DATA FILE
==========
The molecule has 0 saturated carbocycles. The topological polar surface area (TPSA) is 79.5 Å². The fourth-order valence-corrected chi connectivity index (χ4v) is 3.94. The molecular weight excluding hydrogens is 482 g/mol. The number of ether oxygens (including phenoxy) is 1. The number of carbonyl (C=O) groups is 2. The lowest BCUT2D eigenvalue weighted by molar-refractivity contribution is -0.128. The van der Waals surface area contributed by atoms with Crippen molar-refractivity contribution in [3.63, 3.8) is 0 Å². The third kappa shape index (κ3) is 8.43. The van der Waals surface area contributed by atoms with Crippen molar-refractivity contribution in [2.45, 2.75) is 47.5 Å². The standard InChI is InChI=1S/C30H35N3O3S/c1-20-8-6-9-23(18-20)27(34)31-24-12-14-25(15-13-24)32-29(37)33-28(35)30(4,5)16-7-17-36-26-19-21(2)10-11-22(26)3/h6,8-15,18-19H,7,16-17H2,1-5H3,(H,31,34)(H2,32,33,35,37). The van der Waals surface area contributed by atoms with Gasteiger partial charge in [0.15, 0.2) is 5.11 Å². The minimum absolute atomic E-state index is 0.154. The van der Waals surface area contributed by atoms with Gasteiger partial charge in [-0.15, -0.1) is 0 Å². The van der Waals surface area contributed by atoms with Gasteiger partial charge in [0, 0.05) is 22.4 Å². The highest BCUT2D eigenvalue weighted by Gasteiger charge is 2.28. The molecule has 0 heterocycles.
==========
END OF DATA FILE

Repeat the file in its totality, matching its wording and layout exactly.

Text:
The molecule has 0 saturated carbocycles. The topological polar surface area (TPSA) is 79.5 Å². The fourth-order valence-corrected chi connectivity index (χ4v) is 3.94. The molecular weight excluding hydrogens is 482 g/mol. The number of ether oxygens (including phenoxy) is 1. The number of carbonyl (C=O) groups is 2. The lowest BCUT2D eigenvalue weighted by molar-refractivity contribution is -0.128. The van der Waals surface area contributed by atoms with Crippen molar-refractivity contribution in [3.63, 3.8) is 0 Å². The third kappa shape index (κ3) is 8.43. The van der Waals surface area contributed by atoms with Crippen molar-refractivity contribution in [2.45, 2.75) is 47.5 Å². The standard InChI is InChI=1S/C30H35N3O3S/c1-20-8-6-9-23(18-20)27(34)31-24-12-14-25(15-13-24)32-29(37)33-28(35)30(4,5)16-7-17-36-26-19-21(2)10-11-22(26)3/h6,8-15,18-19H,7,16-17H2,1-5H3,(H,31,34)(H2,32,33,35,37). The van der Waals surface area contributed by atoms with Gasteiger partial charge in [0.15, 0.2) is 5.11 Å². The minimum absolute atomic E-state index is 0.154. The van der Waals surface area contributed by atoms with Gasteiger partial charge in [-0.15, -0.1) is 0 Å². The van der Waals surface area contributed by atoms with Gasteiger partial charge in [0, 0.05) is 22.4 Å². The highest BCUT2D eigenvalue weighted by Gasteiger charge is 2.28. The molecule has 0 heterocycles.